NASA Solar Probe Reaches its First Target

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The Parker Solar Probe has reached its first target, becoming the first man-made object to successfully get so close to the sun.

On November 7 the probe sent back an ‘’A’’ signal, the most positive out of four state messages, which means that the probe is in an optimal state. If some issues surfaced, they were probably corrected by the probe itself as it traveled through space.

A perihelion is the point at which an object is the closest to the sun. Parker reached the perihelion on November 5 while it moved with a mind-blowing speed of 213,200 miles per hour. For example, if a plane could fly at that speed it will take you from New York to Boston in a mere 3.7 seconds.

As expected, the bleeding edge heat shield keeps the probe cool. Even if the probe is at 15 million miles away from the sun the temperature is quite intense, measuring up to 820 degrees Fahrenheit. As Parker will go closer the temperature will increase considerably, reaching 2,500 degrees Fahrenheit.

The probe has is already holding two world records and this is only the first stage of the mission. The bar will be raised as Parker will get closer and its speed will continue to increase.

The last weeks weren’t particularly great for NASA. The iconic Kepler Telescope has been officially retired because it ran out of fuel. Dawn, which collected a lot of information about asteroids, has also been retired for the same reason as it can no longer be controlled nor send information towards Earth.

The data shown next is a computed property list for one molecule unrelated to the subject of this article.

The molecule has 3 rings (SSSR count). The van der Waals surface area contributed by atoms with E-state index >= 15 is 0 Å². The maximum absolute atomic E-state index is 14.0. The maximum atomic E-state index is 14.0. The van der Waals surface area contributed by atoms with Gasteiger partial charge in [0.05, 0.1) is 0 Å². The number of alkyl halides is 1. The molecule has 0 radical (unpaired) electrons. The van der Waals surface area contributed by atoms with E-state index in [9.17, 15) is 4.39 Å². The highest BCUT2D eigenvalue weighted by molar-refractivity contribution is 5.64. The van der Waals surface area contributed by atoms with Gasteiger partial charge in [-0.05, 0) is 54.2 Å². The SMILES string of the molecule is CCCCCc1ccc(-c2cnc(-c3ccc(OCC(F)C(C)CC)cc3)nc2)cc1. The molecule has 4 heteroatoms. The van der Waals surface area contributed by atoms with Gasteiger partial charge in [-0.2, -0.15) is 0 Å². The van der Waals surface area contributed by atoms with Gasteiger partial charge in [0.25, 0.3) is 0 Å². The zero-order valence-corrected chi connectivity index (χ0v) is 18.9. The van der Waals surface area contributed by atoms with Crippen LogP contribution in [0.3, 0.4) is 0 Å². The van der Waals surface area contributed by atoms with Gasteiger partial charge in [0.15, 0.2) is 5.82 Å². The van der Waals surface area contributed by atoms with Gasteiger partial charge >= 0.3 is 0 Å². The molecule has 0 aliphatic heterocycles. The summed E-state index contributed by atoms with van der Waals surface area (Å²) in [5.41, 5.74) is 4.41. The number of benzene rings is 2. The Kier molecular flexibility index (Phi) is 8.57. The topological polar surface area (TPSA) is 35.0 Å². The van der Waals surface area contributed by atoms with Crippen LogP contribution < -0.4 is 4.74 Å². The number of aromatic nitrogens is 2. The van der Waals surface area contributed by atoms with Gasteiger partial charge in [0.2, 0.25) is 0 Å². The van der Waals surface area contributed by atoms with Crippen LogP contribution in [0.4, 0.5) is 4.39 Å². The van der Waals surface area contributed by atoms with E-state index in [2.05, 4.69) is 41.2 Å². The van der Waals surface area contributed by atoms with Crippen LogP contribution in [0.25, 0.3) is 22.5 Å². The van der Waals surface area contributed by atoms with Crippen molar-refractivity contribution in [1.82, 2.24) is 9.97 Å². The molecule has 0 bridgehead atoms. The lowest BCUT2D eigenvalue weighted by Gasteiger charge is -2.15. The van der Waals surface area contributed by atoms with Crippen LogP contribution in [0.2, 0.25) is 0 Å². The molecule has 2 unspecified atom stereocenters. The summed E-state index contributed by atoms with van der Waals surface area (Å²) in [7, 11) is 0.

Opportunity is still missing in action but NASA has officially extended the search period.  A planetary dust storm forced the solar-powered robot to enter a low-power hibernation mode. The storm is now over but Opportunity didn’t wake up. It remains to be seen if NASA will be able to find the rover.

Parker’s mission will last seven years as researchers hope to learn more about the origin of sun and how it changed over time.

As our second lead editor, Anna C. Mackinno provides guidance on the stories Great Lakes Ledger reporters cover. She has been instrumental in making sure the content on the site is clear and accurate for our readers. If you see a particularly clever title, you can likely thank Anna. Anna received a BA and and MA from Fordham University.